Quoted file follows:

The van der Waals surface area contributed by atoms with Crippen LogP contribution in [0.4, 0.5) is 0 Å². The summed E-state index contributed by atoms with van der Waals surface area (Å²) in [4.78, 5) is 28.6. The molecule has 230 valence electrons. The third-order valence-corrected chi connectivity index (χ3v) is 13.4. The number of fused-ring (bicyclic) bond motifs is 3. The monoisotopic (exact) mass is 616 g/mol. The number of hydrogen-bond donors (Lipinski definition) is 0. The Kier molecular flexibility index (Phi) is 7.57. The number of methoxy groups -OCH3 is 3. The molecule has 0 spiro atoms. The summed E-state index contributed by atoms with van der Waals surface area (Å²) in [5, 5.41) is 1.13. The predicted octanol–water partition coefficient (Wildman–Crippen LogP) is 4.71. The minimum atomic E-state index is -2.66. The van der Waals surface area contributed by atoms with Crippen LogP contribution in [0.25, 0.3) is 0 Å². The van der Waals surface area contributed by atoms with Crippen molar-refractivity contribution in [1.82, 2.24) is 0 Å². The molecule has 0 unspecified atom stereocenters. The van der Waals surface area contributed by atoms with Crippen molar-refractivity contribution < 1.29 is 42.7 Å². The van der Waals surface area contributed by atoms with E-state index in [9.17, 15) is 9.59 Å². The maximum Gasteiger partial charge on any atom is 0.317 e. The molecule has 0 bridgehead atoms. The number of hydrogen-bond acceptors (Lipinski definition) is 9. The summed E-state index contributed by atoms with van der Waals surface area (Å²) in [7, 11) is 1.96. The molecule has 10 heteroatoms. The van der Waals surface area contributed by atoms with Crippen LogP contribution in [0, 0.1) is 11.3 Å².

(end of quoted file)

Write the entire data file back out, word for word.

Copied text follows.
The van der Waals surface area contributed by atoms with Crippen LogP contribution in [0.4, 0.5) is 0 Å². The summed E-state index contributed by atoms with van der Waals surface area (Å²) in [4.78, 5) is 28.6. The molecule has 230 valence electrons. The third-order valence-corrected chi connectivity index (χ3v) is 13.4. The number of fused-ring (bicyclic) bond motifs is 3. The monoisotopic (exact) mass is 616 g/mol. The number of hydrogen-bond donors (Lipinski definition) is 0. The Kier molecular flexibility index (Phi) is 7.57. The number of methoxy groups -OCH3 is 3. The molecule has 0 spiro atoms. The summed E-state index contributed by atoms with van der Waals surface area (Å²) in [5, 5.41) is 1.13. The predicted octanol–water partition coefficient (Wildman–Crippen LogP) is 4.71. The minimum atomic E-state index is -2.66. The van der Waals surface area contributed by atoms with Crippen LogP contribution in [0.25, 0.3) is 0 Å². The van der Waals surface area contributed by atoms with Crippen molar-refractivity contribution in [1.82, 2.24) is 0 Å². The molecule has 0 unspecified atom stereocenters. The van der Waals surface area contributed by atoms with Crippen molar-refractivity contribution < 1.29 is 42.7 Å². The van der Waals surface area contributed by atoms with E-state index in [9.17, 15) is 9.59 Å². The maximum Gasteiger partial charge on any atom is 0.317 e. The molecule has 0 bridgehead atoms. The number of hydrogen-bond acceptors (Lipinski definition) is 9. The summed E-state index contributed by atoms with van der Waals surface area (Å²) in [7, 11) is 1.96. The molecule has 10 heteroatoms. The van der Waals surface area contributed by atoms with Crippen LogP contribution in [0, 0.1) is 11.3 Å².